A Case Study on New Public Management in Hiroshima Prefectural Government


 The move to apply the method of business management to the operations of local governments dates back to the late 1970s, when such attempts were hailed under the name of “New Public Management” (NPM) from the 1980s through the 2000s. Thus, various theories were put into practice, especially in OECD countries. Although NPM was developed to overcome several problems inherent in modern bureaucracies, those that Max Weber classed as “rational,” whereas Robert Merton pointed out as “dysfunctional,” we believe the activities associated with NPM can be classified into four main categories: (1) Taking advantage of an incentive system aimed at performance improvement; (2) Optimizing organizational structure; (3) Introducing the principle of competition; and (4) Shifting attitudes towards customer orientation.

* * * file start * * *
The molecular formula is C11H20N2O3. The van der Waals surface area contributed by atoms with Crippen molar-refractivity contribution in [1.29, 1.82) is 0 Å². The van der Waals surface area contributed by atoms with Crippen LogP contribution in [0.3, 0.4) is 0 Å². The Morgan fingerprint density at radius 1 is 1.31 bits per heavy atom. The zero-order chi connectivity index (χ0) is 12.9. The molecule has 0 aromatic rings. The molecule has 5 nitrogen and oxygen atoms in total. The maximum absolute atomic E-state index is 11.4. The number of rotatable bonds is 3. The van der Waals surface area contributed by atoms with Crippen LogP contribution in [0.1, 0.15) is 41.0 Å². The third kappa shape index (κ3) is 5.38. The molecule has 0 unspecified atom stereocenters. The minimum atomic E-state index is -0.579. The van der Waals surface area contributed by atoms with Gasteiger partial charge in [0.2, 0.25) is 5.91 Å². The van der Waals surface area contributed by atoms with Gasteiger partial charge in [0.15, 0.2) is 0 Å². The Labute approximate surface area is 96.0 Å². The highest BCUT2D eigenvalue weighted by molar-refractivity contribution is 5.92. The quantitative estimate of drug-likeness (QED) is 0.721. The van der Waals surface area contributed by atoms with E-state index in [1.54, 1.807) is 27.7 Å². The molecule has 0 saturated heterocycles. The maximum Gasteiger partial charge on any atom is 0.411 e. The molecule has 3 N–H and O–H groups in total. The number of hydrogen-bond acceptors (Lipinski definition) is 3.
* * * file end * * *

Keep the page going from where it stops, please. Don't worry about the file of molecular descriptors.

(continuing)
In this paper, we focus on the Hiroshima Prefectural Government as a case study of NPM to analyze the activities that were actually conducted by one of the authors. Hiroshima Prefectural Government, while focusing on the transformation from budget-oriented principles to performance-oriented principles, has been sharing the Philosophy of Action among all staff members, clarifying administrative systems with the Philosophy of Action at the top, formulating management policy for each fiscal year in collaboration with independent experts from the private sector, and introducing the PDCA (Plan-Do-Check-Act) cycle to assess management on a quarterly basis. These activities are unique to Hiroshima Prefectural Government, and unparalleled in any other prefecture.

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